Independent Catholics are Protestant

Independent Catholicism is an independent sacramental movement of clergy and laity who self-identify as Catholic (most often as Old Catholic or as Independent Catholic) and form "micro-churches claiming apostolic succession and valid sacraments" despite not being affiliated to the historic Catholic churches such as the Roman Catholic and Utrecht Old Catholic churches. The term "Independent Catholic" derives from the fact that "these denominations affirm both their belonging to the Catholic tradition as well as their independence from Rome."

It is difficult to determine the number of jurisdictions, communities, clergy and members who make up Independent Catholicism, particularly since the movement "is growing and changing in every moment." Some adherents choose Independent Catholicism as an alternative way to live and express their Catholic faith outside the Roman Catholic Church (with whose structures, beliefs and practices Independent Catholicism often closely aligns) while rejecting some traditional Catholic teachings.

Independent Catholicism may be considered part of the larger independent sacramental movement, in which clergy and laity of various faith traditions—including the Eastern Orthodox Church, the Anglican Communion and various non-Catholic Christian churches—have separated themselves from the institutions with which they previously identified. Within this movement, various independent churches have sprung from the Eastern Orthodox Church, but the members of these independent Eastern Orthodox groups often self-identify as Independent or Autocephalous Orthodox and not as Independent Catholic.

Many Independent Catholic churches have joined the International Council of Community Churches, a denomination based in Frankfort, Illinois, in the United States. Doing so, it gives them a place and voice in organizations such as Churches Uniting in Christ, the National Council of Churches of Christ in the USA and the World Council of Churches.

We as Catholics taught that salvation comes through a combination of faith plus good works.

The number of people who have left the Roman Catholic church is huge, and it opens the door to other denominations of which we are part of.

We base our faith and teaching on the UNIVERSAL CHRIST of Richard Rohr, OFM (born 1943), an American Franciscan priest and writer on spirituality based in Albuquerque, New Mexico. He was ordained to the priesthood in the Roman Catholic Church in 1970. In 2011, PBS called him "one of the most popular spirituality authors and speakers in the world"

Franciscan Fr. Richard Rohr

Author: Center for Action and Contemplation

According to Douglas Groothuis, professor of philosophy at Denver Seminary, Rohr draws on Eastern mysticism rather than biblical Christianity by preaching to find our "true self" instead of knowing a saviour distinct from the self. Groothuis argues that Rohr's fundamental claims about the "universal Christ" and Pantheistic worldview subvert the "biblical worldview with most egregious errors" and that Rohr manipulates the scriptures to support his pantheistic or panentheistic worldview rather than monotheism. Groothuis argues that Rohr contradicts the Christian doctrine that creation and the creator (God) are different entities with infinite separation. He further says that Rohr's writings parallel New Age Christologies, which, he says, misread the biblical texts. Groothuis criticizes Rohr's reference to creation as the first incarnation of "the universal Christ," arguing that this contradicts biblical doctrine. Groothuis says that Rohr distorts the gospel since his emanation of metaphysics is based on perennial tradition.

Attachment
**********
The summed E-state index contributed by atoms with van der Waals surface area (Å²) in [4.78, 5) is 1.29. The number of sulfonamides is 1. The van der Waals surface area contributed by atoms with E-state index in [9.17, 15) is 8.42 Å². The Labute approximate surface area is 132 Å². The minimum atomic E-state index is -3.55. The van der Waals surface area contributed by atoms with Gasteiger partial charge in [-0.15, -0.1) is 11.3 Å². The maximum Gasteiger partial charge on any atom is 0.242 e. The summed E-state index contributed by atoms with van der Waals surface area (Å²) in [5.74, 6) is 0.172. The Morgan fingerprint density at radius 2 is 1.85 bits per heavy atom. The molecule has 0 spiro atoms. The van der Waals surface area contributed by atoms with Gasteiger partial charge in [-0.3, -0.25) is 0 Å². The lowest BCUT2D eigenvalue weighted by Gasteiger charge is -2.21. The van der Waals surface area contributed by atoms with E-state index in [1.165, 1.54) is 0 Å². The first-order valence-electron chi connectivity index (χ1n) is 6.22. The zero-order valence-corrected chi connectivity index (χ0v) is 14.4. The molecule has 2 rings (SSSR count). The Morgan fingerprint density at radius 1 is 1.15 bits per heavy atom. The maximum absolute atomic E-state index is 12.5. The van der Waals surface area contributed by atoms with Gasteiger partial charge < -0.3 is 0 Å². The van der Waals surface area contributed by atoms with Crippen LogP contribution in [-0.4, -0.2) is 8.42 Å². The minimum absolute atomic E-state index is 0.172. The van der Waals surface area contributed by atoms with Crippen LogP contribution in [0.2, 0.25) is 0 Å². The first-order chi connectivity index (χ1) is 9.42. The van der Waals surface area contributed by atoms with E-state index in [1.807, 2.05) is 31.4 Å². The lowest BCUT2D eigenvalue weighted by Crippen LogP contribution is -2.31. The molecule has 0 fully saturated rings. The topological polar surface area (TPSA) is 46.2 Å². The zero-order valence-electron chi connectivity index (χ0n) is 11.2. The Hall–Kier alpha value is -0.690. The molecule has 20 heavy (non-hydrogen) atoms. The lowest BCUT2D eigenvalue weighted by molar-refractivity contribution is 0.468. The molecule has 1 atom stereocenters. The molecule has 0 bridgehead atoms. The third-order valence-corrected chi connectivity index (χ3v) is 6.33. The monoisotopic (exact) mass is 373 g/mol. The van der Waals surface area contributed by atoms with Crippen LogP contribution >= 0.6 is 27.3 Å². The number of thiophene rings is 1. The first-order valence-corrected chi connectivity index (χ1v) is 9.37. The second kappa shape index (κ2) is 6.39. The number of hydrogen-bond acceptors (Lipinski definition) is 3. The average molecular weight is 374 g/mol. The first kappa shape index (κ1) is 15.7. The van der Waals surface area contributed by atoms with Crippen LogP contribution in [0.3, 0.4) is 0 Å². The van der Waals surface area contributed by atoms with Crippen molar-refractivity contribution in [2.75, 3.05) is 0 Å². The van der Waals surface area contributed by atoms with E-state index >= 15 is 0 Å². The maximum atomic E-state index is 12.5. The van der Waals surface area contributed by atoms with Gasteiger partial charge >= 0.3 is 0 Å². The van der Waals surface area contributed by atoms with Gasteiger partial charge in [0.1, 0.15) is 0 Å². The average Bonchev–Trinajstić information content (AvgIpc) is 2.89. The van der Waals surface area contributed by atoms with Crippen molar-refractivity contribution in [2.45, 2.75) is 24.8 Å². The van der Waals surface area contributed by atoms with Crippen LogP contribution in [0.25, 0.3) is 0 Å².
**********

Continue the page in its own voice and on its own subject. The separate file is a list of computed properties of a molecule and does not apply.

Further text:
Erwin Lutzer, an evangelical pastor, has criticized Rohr for promoting universalism and a New Age spirituality that eschews specific doctrines and basic biblical teaching. Lutzer said that Rohr's book The Divine Dance "is not about the Trinity, but rather Rohr imaginatively uses Trinitarian language in order to give a backdrop to his own eclectic spiritual teaching."

William P. Young, a Christian author, has commented on Rohr's ideas, saying that people who are frustrated with their churches might misread Rohr's works as advocating a vague spirituality disconnected from the orthodox and scriptural understanding of Christ. According to Young, "The danger of universalism is nothing matters, especially Jesus." He adds, "Some of Rohr's followers can read it that way." Rohr has reported that a group of local Catholics secretly recorded his sermons to have him excommunicated. They delivered the tapes to the late Cardinal Joseph Bernardin, then Archbishop of Cincinnati, who reviewed them and determined that they were within the bounds of the Church's teachings.